Yesterday I was having a conversation with my landlord’s son in regards to rental rates for serviced rooms, apartments and houses in Saigon now. You can check out the Craigslist for examples of the current rental rates across the city. They have dropped significantly. To see serviced room rates for around $250 USD including electricity in District 1 was unheard of. Seeing them for around $200 USD is amazing. I saw a serviced apartment at Saigon Pearl going for about $400 USD per month now. This was unheard of 1 years ago. This discussion came up in regards to the range of rents in my area. For the first time since 2009, you can start renting houses again for roughly the same price as some serviced rooms.
Next year, it will get even better. I expect all rents to drop significantly at least 10-15%. I remember my $550 USD per month rental for my last house in Phu Nhuan. I bet next year, if I stay in Vietnam of course, I could rent it for around $450 USD WITHOUT a deposit. Vacancy rates are getting higher and higher as we get closer to 2014. On November 1, 2013, it will get higher, prices should start to drop even more.
On this day, Decree No. 102/2013/ND-CP will take affect. It will regulate the new work permit procedures for all foreigners, excluding a few, very few, working for universities. On this day, all foreigners coming to Vietnam to work are expected to have work permits before entering Vietnam. Foreigners in Vietnam already working but lacking work permits will be deported. I may be extrapolating here but my guess is that this group would cover nearly 60% or more of “Western” Expats currently living and working in Vietnam. Of this 60%, the majority are English teachers working for lower-end English schools already trying to make ends meet. They are also the most likely group that will have the most difficult time getting work permits, ever, for various reasons here in Vietnam.
No work permit means no job. If they do work at a school that will accept them without a work permit, they will have to accept an even lower salary. It is a big risk for the school to hire them. The police, DOET and MOET will make visits. They have done so in the past and this time around, they will “clean” house. Vietnam is changing…
All legitimate companies, international schools and English schools have already complied with this above rule since they knew the decree was coming. Next month teachers at the top English schools without work permits will lose their contracts. Other English schools are now paying 100% for teacher’s work permits (American Academy being one of those schools). Thus, it is a great time to come to Vietnam if you are a certified “legitimate” teacher. For this group, hourly wages of $22 USD and above will return. In a year, I can see contracts with housing being offered even to “certified” English teachers (ok maybe in more then a year). Even low-end English schools will have to raise hourly rates to recruit when they lose work permit-less teachers.
In the past, there was always talk about the “backpacker” teacher leaving Saigon in droves for Phnom Pehn or Bangkok where working procedures are deemed easier. It never really happened but this time around, I think it could happen. To “buy” a work permit will be way out of their reach. These “bought” work permits are going from $500 USD up to $1000 USD with various agents.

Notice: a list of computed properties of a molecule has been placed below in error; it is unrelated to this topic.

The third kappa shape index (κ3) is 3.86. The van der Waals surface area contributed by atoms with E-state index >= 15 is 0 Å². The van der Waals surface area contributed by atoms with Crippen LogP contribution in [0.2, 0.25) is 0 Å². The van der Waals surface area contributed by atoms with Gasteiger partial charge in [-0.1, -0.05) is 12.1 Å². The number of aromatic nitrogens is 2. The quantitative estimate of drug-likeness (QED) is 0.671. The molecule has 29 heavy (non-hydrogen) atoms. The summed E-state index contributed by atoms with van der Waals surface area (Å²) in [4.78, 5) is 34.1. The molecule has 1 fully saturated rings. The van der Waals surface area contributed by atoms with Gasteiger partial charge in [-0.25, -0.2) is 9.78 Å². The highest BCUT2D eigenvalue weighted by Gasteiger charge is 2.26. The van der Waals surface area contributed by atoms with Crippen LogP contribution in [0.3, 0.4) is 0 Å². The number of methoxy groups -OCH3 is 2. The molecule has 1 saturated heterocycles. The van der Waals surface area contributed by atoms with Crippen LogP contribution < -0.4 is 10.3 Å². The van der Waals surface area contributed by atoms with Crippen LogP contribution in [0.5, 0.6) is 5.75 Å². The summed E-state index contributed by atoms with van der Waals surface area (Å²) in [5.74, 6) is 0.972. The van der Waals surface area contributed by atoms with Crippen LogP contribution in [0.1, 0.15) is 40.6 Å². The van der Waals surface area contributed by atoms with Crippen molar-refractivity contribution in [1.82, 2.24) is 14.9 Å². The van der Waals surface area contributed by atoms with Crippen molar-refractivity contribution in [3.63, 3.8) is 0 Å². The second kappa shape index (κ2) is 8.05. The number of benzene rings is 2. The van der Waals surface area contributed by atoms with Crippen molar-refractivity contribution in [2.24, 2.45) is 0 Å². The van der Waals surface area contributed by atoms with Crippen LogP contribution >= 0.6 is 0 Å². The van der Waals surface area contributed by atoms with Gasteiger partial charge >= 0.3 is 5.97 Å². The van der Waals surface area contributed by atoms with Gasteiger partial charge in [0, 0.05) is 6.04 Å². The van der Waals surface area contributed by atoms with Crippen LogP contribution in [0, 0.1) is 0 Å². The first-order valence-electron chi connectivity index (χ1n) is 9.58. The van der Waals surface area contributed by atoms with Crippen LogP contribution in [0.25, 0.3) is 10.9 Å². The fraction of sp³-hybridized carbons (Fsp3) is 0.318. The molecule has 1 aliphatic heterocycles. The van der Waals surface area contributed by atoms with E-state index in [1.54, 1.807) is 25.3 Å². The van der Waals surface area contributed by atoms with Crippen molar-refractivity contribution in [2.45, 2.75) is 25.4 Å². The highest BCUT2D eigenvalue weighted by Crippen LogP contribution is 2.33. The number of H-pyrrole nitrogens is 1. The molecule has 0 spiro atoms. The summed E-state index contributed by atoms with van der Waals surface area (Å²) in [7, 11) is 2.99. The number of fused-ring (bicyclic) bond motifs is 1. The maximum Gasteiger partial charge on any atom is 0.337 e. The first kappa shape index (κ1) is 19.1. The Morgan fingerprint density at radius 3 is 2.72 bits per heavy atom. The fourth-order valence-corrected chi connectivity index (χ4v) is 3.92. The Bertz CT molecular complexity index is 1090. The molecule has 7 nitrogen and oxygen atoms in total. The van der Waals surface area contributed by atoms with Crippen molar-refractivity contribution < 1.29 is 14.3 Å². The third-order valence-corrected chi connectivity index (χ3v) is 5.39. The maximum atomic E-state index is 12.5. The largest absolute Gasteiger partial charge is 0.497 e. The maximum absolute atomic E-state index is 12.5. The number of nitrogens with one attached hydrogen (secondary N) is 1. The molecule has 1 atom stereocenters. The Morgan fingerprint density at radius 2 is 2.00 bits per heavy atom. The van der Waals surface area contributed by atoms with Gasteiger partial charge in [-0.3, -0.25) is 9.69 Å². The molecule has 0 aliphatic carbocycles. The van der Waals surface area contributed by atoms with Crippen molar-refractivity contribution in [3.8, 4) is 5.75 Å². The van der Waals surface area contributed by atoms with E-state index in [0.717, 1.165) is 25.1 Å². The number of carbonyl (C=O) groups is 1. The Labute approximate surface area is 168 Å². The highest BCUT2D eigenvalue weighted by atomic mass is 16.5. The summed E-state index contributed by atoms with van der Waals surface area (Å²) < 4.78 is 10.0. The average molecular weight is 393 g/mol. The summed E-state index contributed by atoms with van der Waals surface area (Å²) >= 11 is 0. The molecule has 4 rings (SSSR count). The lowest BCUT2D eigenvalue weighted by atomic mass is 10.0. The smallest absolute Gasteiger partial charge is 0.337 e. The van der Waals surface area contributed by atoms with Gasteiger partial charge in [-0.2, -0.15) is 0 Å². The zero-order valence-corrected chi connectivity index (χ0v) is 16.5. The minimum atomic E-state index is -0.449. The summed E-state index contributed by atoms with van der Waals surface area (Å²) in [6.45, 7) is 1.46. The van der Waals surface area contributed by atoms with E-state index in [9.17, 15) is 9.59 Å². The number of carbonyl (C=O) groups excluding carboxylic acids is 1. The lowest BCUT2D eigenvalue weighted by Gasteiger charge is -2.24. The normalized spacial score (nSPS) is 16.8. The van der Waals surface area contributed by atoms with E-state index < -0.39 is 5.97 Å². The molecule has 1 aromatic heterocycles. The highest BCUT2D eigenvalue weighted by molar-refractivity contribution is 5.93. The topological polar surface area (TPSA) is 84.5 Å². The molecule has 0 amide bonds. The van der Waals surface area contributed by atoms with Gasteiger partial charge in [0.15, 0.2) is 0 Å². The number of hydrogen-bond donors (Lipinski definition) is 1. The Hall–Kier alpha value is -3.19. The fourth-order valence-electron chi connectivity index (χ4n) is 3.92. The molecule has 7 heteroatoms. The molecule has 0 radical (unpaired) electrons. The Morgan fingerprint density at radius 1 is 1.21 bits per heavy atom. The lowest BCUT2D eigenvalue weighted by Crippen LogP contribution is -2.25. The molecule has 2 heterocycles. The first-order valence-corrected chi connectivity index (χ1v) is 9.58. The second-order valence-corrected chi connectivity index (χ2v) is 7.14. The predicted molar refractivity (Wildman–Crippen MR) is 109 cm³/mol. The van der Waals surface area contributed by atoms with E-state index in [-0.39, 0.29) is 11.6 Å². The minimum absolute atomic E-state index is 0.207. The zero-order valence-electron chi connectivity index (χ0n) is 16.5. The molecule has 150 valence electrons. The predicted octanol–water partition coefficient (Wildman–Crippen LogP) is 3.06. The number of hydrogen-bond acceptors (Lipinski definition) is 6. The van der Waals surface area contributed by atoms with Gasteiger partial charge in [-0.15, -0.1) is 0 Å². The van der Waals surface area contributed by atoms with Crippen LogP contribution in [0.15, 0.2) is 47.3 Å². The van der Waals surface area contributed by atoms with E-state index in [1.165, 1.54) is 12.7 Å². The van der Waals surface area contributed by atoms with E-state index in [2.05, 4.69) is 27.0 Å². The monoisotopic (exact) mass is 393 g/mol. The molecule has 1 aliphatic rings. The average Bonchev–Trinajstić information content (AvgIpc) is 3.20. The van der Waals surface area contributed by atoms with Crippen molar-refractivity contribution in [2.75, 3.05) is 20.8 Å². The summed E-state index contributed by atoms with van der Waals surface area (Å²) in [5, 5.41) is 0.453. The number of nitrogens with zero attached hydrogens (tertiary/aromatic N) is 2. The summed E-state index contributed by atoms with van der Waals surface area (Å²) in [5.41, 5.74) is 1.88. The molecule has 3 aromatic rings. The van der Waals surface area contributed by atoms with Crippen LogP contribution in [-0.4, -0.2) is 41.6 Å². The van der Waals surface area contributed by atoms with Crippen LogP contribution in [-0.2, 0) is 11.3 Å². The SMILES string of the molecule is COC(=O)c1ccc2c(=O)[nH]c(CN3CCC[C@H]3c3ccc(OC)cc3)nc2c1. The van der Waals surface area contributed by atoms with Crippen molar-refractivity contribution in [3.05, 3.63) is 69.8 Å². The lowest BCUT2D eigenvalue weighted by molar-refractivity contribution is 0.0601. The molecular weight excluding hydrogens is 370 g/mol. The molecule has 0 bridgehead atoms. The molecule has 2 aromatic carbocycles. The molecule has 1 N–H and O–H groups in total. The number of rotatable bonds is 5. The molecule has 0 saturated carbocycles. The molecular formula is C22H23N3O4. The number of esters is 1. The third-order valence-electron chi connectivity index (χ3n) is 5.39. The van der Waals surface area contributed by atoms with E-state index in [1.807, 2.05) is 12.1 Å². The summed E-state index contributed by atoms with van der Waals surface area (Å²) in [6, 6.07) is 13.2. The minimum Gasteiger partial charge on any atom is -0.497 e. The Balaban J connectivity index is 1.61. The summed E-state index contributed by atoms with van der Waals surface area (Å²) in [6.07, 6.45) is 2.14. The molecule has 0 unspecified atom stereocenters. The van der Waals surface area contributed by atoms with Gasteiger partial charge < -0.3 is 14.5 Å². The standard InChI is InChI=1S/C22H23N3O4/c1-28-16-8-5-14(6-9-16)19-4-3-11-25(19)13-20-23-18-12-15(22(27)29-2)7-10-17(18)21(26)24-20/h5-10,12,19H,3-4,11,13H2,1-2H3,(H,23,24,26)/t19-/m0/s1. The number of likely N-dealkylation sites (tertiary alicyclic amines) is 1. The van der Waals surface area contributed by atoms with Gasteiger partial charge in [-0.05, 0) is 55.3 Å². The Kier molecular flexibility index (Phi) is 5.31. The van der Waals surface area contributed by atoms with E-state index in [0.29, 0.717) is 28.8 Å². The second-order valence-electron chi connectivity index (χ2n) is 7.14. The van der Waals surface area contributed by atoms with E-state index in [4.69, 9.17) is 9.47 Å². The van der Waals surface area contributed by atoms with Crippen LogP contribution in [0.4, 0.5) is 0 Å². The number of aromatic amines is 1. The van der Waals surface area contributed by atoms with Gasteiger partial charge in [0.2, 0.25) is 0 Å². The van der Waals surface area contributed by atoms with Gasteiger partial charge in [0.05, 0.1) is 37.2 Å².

The lucky few will get help from friends. Some English schools may finally help them get their work permits but that will only include just a few. Remember, many in this group have legal issues in their home country that impedes them from getting the documents necessary for work permits here. Their only option will be to leave Vietnam.
How does this relate to the future rental costs of Saigon, though? It is quite simple, most of the above English teachers, without work permits, are the ones renting serviced one room apartments across the Saigon. They are the ones in shared housing as well. Some even rent entire houses in the outlying districts. If they leave Saigon in “droves,” there will be a huge increase of vacant rooms, apartments and houses. For those of use with work permits (and those who are retired here in Saigon), this will be great news. You can do a lot with an extra $50-100 USD spending money each month. International schools and companies will be happy, cheaper rent means their total costs will decrease.
For Vietnamese landlords, it may seem bad but rental prices will just need to be lowered to their more realistic levels. To keep vacancy low, they will need to offer more competitive rates for Vietnamese professionals who work in District 1 but live in outlying districts. Some actually would prefer to live closer to the city and then head home for the weekend. Yes, they will pay lower rent but it is still revenue. Overall, if they want to rent to foreigners, they will have to lower their rents since there are many other options now. This is already happening in my alleyway. The house with the cheaper rent has three “certified” English teachers living there. The rent there is $300 USD, I see it dropping to $250 USD by next summer to keep the teachers there.
Worst case scenario, some friends feel that the real estate market’s bubble will finally burst. Some say it already burst. 2014 rental and housing prices are expected to drop due to even lower vacancy rates (you ever wonder why many buildings in Saigon have colorful lights outside their buildings at night? What do you think they are hiding?).
Best case scenario, English teachers without a work permit will be given a one year reprieve to take a local TEFL or Master’s ELT training course enabling them to qualify for their work permits.
Hint, hint, hint…